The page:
Gov. Jim Gibbons begs to "respectfully disagree" with two Republican U.S. senators who say it is "silly" and "wasteful" to spend federal tax dollars on a historic Nevada train line.
On Tuesday, Gibbons, a Republican and often a critic of what he deems wasteful spending, defended the inclusion of the Virginia & Truckee Railroad in the $787 billion American Recovery and Reinvestment Act, the stimulus law.
Sens. John McCain of Arizona and Tom Coburn of Oklahoma included a $2 million expenditure on behalf of the historic rail attraction on a list of "silly or wasteful" stimulus projects.
"No family in America would support many of the programs we've highlighted," Coburn said.
Not so fast, says Gibbons.
The governor says the revival of the tourist rail line between Carson City and Virginia City after decades of dormancy has been a boost to the Northern Nevada economy.
"I respectfully disagree with their characterization," Gibbons said of Coburn and McCain. "Nevada has a tourist-based economy. These funds would be used for a project that will create jobs and bring more tourists to Nevada. Creating jobs and getting more tourists to Nevada are two of my highest priorities."
The V&T rail line was among the most profitable in the nation in the 1860s when it was a busy route for ore and mining supplies between the two Nevada towns.
The line was abandoned in 1938. In 1974 a private operator revived the line for a short span in Virginia City.
Efforts to revive it further as a tourist line gained steam in the 1990s. The project raised $5 million from room taxes in Carson City and an additional $6 million from sales taxes, according to backers. Sen. Harry Reid, D-Nev., helped set aside $10 million in a 2005 federal highway bill for the train. The train started running on a 12-mile segment Aug. 14.
The stimulus money will help the Nevada Commission for the Reconstruction of the V&T extend the line 1.1 miles further into Carson City. The group is seeking another $30 million in stimulus money to go even farther into Carson City with the line and construct a new depot and maintenance facility.
The idea is to broaden the tourist appeal of the steam train, which is projected to run four trains per week for 24 weeks next year.
"It is an absolute perfect, perfect stimulus package," said Dwight Millard, chairman of the Carson City Convention and Visitors Bureau and the railway commission.
When the line reopened last summer, Millard said, it sold out with 144 available seats. Next year it might add a car and grow to 210 seats.
"It is absolutely super for the economy and Carson," he said.
The state's stimulus-tracking Web site says 10.72 jobs were saved or retained through railway projects, which alludes to the V&T.
David Cherry, a spokesman for stimulus supporter Rep. Shelley Berkley, D-Nev., says Gibbons' ardent defense of the V&T exposes how little the governor has done elsewhere to distribute stimulus money throughout the state.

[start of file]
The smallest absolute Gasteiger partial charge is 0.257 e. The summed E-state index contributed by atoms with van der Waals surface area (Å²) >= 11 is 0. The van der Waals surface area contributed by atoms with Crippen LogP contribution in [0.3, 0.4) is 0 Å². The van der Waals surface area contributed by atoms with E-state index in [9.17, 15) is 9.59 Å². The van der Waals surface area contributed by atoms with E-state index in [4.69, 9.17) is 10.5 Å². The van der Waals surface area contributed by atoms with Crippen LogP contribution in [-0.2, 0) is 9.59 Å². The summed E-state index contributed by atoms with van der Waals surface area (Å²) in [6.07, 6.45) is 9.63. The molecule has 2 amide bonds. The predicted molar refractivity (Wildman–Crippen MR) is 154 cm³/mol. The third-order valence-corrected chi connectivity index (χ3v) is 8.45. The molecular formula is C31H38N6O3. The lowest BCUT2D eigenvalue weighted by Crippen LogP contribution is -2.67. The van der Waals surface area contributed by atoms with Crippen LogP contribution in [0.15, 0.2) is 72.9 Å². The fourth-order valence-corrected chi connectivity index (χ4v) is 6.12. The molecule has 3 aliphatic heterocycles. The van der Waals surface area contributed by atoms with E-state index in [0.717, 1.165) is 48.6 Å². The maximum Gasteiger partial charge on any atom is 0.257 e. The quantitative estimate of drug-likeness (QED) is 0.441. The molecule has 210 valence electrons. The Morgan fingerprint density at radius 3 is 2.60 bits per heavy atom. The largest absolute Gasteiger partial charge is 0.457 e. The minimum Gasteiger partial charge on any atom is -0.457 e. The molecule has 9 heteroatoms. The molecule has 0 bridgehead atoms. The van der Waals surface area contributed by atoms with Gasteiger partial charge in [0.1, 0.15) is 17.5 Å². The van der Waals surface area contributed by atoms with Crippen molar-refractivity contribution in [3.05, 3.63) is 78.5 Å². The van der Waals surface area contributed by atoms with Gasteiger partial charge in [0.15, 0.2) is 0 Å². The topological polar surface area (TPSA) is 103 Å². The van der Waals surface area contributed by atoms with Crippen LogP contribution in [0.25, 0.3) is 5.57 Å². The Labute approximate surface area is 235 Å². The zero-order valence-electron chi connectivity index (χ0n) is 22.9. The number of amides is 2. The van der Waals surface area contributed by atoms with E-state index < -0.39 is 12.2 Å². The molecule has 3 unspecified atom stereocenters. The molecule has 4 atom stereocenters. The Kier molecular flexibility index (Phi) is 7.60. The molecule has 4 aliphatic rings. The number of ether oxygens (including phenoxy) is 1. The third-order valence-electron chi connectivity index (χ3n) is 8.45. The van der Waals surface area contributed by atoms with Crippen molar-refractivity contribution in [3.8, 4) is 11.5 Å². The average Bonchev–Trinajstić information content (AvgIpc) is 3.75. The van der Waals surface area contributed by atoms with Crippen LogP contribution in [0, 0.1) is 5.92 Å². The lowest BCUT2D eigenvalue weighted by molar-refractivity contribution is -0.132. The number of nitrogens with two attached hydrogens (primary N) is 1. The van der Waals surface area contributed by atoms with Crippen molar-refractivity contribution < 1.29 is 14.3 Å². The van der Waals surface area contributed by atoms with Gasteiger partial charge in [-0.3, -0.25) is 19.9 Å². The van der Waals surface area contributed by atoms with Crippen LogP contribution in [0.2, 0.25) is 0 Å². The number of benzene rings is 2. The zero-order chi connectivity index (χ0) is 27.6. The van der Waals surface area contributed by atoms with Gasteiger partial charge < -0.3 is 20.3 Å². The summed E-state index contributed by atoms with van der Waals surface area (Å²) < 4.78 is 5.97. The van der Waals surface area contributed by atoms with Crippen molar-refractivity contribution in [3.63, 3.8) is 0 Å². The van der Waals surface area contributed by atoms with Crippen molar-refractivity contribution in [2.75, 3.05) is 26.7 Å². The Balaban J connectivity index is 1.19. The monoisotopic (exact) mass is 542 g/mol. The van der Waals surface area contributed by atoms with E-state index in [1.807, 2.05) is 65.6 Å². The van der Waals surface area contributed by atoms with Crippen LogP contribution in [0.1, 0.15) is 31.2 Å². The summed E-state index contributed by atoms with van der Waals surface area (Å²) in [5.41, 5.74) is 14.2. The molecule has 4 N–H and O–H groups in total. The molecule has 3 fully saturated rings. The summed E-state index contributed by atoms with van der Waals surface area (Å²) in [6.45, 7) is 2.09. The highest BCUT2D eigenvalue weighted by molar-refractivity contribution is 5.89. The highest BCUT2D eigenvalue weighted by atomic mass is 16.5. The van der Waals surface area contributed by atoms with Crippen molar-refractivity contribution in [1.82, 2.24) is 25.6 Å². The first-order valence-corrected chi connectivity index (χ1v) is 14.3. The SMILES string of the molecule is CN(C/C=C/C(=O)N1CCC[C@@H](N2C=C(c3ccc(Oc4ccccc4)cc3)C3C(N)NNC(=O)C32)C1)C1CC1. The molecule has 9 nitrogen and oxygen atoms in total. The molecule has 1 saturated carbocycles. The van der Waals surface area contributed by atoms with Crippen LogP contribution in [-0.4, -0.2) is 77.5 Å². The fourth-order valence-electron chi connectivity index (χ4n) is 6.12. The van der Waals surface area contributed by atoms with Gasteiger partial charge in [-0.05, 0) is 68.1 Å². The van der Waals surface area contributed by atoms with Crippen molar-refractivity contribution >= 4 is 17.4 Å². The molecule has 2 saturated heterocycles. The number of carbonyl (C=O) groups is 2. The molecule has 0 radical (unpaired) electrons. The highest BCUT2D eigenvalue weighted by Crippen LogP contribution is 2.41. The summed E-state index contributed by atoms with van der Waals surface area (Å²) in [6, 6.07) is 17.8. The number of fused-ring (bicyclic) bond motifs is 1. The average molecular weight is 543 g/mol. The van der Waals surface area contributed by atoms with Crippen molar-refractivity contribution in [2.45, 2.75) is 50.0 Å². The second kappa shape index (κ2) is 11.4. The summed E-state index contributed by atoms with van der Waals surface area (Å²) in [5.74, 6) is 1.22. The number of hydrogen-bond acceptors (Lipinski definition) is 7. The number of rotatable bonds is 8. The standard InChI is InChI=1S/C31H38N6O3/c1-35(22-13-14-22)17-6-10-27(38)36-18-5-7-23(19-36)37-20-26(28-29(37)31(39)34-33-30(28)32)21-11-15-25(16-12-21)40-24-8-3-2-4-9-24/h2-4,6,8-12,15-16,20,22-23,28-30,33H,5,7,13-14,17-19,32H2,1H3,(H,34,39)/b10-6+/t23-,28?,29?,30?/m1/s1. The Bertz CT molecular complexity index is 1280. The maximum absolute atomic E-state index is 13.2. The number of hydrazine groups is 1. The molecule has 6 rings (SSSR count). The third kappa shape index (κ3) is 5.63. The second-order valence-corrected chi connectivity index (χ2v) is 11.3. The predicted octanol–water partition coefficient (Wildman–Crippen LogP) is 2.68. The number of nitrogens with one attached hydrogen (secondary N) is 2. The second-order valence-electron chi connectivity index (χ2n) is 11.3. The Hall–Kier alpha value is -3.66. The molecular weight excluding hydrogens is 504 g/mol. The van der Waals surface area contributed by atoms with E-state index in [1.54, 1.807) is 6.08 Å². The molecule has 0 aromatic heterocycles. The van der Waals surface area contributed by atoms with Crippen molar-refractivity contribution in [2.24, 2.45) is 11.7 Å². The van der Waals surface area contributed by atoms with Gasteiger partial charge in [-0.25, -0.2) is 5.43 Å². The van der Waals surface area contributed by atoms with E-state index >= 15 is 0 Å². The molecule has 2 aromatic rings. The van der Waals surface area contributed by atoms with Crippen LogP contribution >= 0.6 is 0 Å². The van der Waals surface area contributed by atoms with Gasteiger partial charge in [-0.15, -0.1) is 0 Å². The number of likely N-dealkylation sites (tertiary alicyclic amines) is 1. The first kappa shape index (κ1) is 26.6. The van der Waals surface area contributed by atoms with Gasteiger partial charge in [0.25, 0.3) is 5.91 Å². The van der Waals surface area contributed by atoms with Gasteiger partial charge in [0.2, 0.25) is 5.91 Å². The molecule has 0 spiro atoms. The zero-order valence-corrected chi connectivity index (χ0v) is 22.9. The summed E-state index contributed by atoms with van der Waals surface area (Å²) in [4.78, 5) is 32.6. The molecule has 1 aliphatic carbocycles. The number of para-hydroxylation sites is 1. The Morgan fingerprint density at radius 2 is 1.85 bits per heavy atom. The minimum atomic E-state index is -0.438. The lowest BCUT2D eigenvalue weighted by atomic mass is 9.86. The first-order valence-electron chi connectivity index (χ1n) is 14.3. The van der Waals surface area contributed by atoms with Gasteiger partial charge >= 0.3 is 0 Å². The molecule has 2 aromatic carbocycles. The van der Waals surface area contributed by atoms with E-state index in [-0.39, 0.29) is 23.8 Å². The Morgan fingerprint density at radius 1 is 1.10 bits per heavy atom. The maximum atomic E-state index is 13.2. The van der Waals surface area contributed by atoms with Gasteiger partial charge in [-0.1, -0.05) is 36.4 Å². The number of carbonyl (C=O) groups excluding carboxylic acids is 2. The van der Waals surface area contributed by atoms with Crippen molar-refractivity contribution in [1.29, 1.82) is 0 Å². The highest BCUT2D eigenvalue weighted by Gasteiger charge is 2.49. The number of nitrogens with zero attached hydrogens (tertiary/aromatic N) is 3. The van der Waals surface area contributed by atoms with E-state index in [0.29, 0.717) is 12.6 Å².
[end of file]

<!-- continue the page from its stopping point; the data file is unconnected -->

"While Governor Gibbons and his team have made the V&T railroad project a priority, they have not focused equal attention or resources on Southern Nevada transportation needs," Cherry said. "Virginia City may be older, but the Las Vegas Valley remains Nevada's economic engine, and our transportation network is a key component to tourism on the Strip."
Cherry highlighted statistics showing Nevada ranks 48th out of 51 stimulus-recipients in terms of creating jobs with stimulus dollars.
Others say Coburn and McCain were right to criticize the rail line.
Jim Lohse of the Web site www.renorailfans.com says the project's price tag keeps going up and the economic benefits don't justify the costs.
"No one has ever explained to me why a guy in Arkansas should have to pay for us to have a train in Carson City," Lohse said about federal spending on the train.
A spokeswoman for Sen. John Ensign, R-Nev., defended the criticism from McCain and Coburn despite Ensign's support for $2 million in federal funding to help a historic rail project in White Pine County four years ago.
"Senator Ensign believes there are many unbelievable examples of wasteful spending in Senator McCain and Coburn's report and hopes this report encourages the administration to use the remaining stimulus funds wisely," Ensign spokeswoman Rebecca Fisher said.
Ensign's relationship with Coburn is strong. Earlier this year, after Ensign's extramarital affair with a former employee became public, Coburn acted as an intermediary between Ensign and the woman's husband, Doug Hampton, another former Ensign employee.
Lohse said even if the train does inspire tourists to visit the region and spend money in restaurants and hotels it does so at an exorbitant cost. "Somewhere there's a point where it would just be cheaper to hand those people money to spend on their hotel."
Contact reporter Benjamin Spillman at firstname.lastname@example.org or 702-477-3861.